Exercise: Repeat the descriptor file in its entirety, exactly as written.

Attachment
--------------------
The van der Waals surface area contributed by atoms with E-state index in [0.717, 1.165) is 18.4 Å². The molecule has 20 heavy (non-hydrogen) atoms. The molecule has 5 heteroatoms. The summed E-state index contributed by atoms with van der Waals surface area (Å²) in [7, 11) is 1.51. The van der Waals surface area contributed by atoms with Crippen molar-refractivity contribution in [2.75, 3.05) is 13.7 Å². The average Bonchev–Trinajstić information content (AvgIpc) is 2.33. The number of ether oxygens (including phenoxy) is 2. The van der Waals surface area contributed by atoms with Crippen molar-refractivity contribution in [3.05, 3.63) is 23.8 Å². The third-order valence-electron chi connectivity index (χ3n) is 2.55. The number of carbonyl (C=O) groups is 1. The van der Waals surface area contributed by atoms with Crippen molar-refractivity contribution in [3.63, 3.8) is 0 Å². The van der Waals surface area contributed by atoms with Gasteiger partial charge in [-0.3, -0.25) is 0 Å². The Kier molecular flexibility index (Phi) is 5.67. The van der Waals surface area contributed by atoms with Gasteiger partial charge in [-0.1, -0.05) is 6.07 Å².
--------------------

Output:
The van der Waals surface area contributed by atoms with E-state index in [0.717, 1.165) is 18.4 Å². The molecule has 20 heavy (non-hydrogen) atoms. The molecule has 5 heteroatoms. The summed E-state index contributed by atoms with van der Waals surface area (Å²) in [7, 11) is 1.51. The van der Waals surface area contributed by atoms with Crippen molar-refractivity contribution in [2.75, 3.05) is 13.7 Å². The average Bonchev–Trinajstić information content (AvgIpc) is 2.33. The number of ether oxygens (including phenoxy) is 2. The van der Waals surface area contributed by atoms with Crippen molar-refractivity contribution in [3.05, 3.63) is 23.8 Å². The third-order valence-electron chi connectivity index (χ3n) is 2.55. The number of carbonyl (C=O) groups is 1. The van der Waals surface area contributed by atoms with Crippen molar-refractivity contribution in [3.63, 3.8) is 0 Å². The van der Waals surface area contributed by atoms with Gasteiger partial charge in [-0.3, -0.25) is 0 Å². The Kier molecular flexibility index (Phi) is 5.67. The van der Waals surface area contributed by atoms with Gasteiger partial charge in [-0.1, -0.05) is 6.07 Å².